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    Good video, Luc! That just confirms what I've ended up doing when I switched from clips to flats. BTW, "Ether" has been my go-to coffee blend since you made the recommendation. Lol!

    @Francis: It may seem odd in the beginning but you'll get used to flats. As some people have pointed out (and what the video suggests), you may want to move your foot a tad bit forward. It may even rub the front wheel if you're riding a steeper bike, but you will get used to it. The other thing I found was switching to flats definitely improved my overall bike technique, especially when I go airborne. Just be patient and you'll get the hang of it. Now I switch between flats or clips depending on the type of riding I do. Looking good, pare!

    PS: Five-Tens... don't even dork around with any other shoe brand.

  12. #162
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    Damn guys. I want to go there again and session that thing. Lots of nuggets here!
    Last edited by fc; 09-11-2012 at 09:20 AM.

  13. #163
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    Notice how in the photo of Heather how bent her outside leg is? That's getting her center of gravity way low. Francis it looks like your seat is hanging you up. See how Heathers seat isn't between her legs it's on the other side of her body.
    I'm still having fun trying to improve and got a riding partner interested in the techniques.
    Thanks.

  14. #164
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    Quote Originally Posted by ron m. View Post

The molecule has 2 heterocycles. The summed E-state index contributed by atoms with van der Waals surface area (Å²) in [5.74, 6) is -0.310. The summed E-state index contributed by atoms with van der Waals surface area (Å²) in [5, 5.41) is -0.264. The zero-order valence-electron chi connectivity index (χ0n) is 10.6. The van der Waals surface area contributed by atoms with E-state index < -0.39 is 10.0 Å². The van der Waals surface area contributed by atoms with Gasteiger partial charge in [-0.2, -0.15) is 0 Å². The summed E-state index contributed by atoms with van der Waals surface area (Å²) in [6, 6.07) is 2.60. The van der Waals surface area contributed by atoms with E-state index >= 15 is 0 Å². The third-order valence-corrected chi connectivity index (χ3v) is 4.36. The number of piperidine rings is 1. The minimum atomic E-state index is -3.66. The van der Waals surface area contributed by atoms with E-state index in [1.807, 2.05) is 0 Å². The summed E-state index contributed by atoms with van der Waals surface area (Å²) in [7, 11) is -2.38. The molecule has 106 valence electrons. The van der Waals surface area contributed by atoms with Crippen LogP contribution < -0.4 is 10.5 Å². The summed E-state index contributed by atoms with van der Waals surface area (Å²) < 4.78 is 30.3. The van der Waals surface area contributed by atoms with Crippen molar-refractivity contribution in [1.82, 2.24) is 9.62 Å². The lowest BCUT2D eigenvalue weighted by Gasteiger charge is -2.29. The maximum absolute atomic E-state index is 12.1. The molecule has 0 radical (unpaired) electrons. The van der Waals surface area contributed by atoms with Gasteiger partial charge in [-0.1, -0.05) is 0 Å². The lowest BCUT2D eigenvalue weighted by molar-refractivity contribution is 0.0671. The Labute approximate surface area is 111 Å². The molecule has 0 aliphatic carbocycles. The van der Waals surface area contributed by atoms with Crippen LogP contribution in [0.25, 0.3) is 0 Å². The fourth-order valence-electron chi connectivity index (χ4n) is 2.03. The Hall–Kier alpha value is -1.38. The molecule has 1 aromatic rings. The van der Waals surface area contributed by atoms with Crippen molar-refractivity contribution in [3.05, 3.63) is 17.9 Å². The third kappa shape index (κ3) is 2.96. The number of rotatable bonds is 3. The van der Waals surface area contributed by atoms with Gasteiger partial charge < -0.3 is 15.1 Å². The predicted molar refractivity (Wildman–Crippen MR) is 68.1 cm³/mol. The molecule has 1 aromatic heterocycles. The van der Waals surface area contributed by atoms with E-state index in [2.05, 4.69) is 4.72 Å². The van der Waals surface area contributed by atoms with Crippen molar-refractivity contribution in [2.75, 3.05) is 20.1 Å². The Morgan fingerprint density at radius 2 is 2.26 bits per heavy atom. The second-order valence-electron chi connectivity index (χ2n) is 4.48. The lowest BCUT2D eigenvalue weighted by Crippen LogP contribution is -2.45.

Good video, Luc! That just confirms what I've ended up doing when I switched from clips to flats
    you are welcome

    Quote Originally Posted by ron m. View Post
    BTW, "Ether" has been my go-to coffee blend since you made the recommendation. Lol!
    had two cups of it this morning before my ride

    Quote Originally Posted by ron m. View Post
    PS: Five-Tens... don't even dork around with any other shoe brand.

  15. #165
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    skiing comparisons?

    Not sure what I'm reaching for here, but I'll put it out as a general question.

    How does carving on skis translate to mountain biking cornering for people? And how can I work to translate what I know from skiing to cornering on a mountain bike?

    Here's where I'm coming from as this thought occurred today:

    I'm an expert tele skiier, can carve hard, comfortable in variable terrain, understand how edges work, etc. Spent a couple winters in a mountain town in my misspent youth getting a solid base, and learned through many days on the hill and in the bc, so earned this level of skill, although it's atrophying.

    I'm doing much more mountain biking now, and realizing how far I am in my cornering skills and comfort in mountain biking from where I am as a skier.

    Now, I'm no slouch on the downhills, but I have to admit that I haven't taken the step to where I have the same, how to put it, *kinesthetic understanding* of how to make the side knobbies carve on a hardpacked trail as I do with skis strapped on. I trust my ski edges to carve as hard as I can lean them over. I don't yet *trust* the knobbies in the same way, although I'm starting to experience the delightful buzz of the tires and accompanying adrenaline when I can line up the tips in this thread and from my clinic.

    Aside from blasting away and taking a few diggers to find the edge, are there any other thoguhts about how I can translate skiing experience more directly to mountain biking?

    Thanks for bearing with a vague question!

  16. #166
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    Not to detract here and with all due respect FC, (That is indeed a good tool to use as far as impacting on a rider to learn to move the body into a better position and lighten up on the downside of the bars.) I see one seriously glaring fault in the image of Heather. In her subconscious move to "lighten the inside" (downward) bar-end she's putting her fingers in harms way. Dislocated fingers happen.

    Quote Originally Posted by francois View Post
    Here is a very good photo of Heather Irminger training with the great Lee McCormack.

    <img src="http://www.leelikesbikes.com/wp-content/uploads/2012/07/071612heathercorner.png">

    A lot of things can be gleaned from this photo.
    Last edited by Obi; 09-20-2012 at 01:23 AM.

  17. #167
    CSC